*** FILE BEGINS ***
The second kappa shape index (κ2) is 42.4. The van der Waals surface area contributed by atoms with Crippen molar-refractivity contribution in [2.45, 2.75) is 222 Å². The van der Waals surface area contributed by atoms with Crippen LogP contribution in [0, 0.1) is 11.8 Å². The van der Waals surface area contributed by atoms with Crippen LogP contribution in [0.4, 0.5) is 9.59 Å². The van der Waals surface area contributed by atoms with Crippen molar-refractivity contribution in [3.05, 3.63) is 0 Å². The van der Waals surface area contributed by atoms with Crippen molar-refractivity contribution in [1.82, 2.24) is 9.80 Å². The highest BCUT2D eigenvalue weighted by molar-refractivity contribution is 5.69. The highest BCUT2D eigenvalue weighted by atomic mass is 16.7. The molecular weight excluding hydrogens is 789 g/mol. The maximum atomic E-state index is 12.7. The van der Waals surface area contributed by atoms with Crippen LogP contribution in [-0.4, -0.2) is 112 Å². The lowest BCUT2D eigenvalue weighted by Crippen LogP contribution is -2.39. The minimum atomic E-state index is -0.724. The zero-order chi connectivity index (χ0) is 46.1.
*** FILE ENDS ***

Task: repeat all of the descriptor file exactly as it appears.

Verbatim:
The second kappa shape index (κ2) is 42.4. The van der Waals surface area contributed by atoms with Crippen molar-refractivity contribution in [2.45, 2.75) is 222 Å². The van der Waals surface area contributed by atoms with Crippen LogP contribution in [0, 0.1) is 11.8 Å². The van der Waals surface area contributed by atoms with Crippen LogP contribution in [0.4, 0.5) is 9.59 Å². The van der Waals surface area contributed by atoms with Crippen molar-refractivity contribution in [3.05, 3.63) is 0 Å². The van der Waals surface area contributed by atoms with Crippen molar-refractivity contribution in [1.82, 2.24) is 9.80 Å². The highest BCUT2D eigenvalue weighted by molar-refractivity contribution is 5.69. The highest BCUT2D eigenvalue weighted by atomic mass is 16.7. The molecular weight excluding hydrogens is 789 g/mol. The maximum atomic E-state index is 12.7. The van der Waals surface area contributed by atoms with Crippen LogP contribution in [-0.4, -0.2) is 112 Å². The lowest BCUT2D eigenvalue weighted by Crippen LogP contribution is -2.39. The minimum atomic E-state index is -0.724. The zero-order chi connectivity index (χ0) is 46.1.